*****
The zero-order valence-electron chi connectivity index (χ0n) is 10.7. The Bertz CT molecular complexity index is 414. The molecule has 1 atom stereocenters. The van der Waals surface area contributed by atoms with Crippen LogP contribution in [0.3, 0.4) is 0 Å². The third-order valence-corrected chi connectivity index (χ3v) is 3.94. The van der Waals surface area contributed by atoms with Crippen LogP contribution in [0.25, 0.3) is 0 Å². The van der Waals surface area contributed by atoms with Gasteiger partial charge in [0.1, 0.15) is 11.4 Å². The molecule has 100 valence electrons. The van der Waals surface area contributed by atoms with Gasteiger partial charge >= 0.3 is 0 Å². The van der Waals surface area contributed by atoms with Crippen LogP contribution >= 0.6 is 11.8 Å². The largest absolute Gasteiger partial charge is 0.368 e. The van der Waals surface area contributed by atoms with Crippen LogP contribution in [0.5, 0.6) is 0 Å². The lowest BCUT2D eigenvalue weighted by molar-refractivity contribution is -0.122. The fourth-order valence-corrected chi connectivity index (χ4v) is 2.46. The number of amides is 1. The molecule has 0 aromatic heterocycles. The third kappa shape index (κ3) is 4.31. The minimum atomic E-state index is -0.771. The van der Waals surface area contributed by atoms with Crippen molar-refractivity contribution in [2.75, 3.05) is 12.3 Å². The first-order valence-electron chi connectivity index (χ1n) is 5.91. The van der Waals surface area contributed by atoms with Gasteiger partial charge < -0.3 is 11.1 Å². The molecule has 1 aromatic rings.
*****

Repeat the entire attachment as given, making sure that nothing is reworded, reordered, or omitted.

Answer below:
The zero-order valence-electron chi connectivity index (χ0n) is 10.7. The Bertz CT molecular complexity index is 414. The molecule has 1 atom stereocenters. The van der Waals surface area contributed by atoms with Crippen LogP contribution in [0.3, 0.4) is 0 Å². The third-order valence-corrected chi connectivity index (χ3v) is 3.94. The van der Waals surface area contributed by atoms with Crippen LogP contribution in [0.25, 0.3) is 0 Å². The van der Waals surface area contributed by atoms with Gasteiger partial charge in [0.1, 0.15) is 11.4 Å². The molecule has 100 valence electrons. The van der Waals surface area contributed by atoms with Gasteiger partial charge >= 0.3 is 0 Å². The van der Waals surface area contributed by atoms with Crippen LogP contribution >= 0.6 is 11.8 Å². The largest absolute Gasteiger partial charge is 0.368 e. The van der Waals surface area contributed by atoms with Crippen LogP contribution in [0.5, 0.6) is 0 Å². The lowest BCUT2D eigenvalue weighted by molar-refractivity contribution is -0.122. The fourth-order valence-corrected chi connectivity index (χ4v) is 2.46. The number of amides is 1. The molecule has 0 aromatic heterocycles. The third kappa shape index (κ3) is 4.31. The minimum atomic E-state index is -0.771. The van der Waals surface area contributed by atoms with Crippen molar-refractivity contribution in [2.75, 3.05) is 12.3 Å². The first-order valence-electron chi connectivity index (χ1n) is 5.91. The van der Waals surface area contributed by atoms with Gasteiger partial charge < -0.3 is 11.1 Å². The molecule has 1 aromatic rings.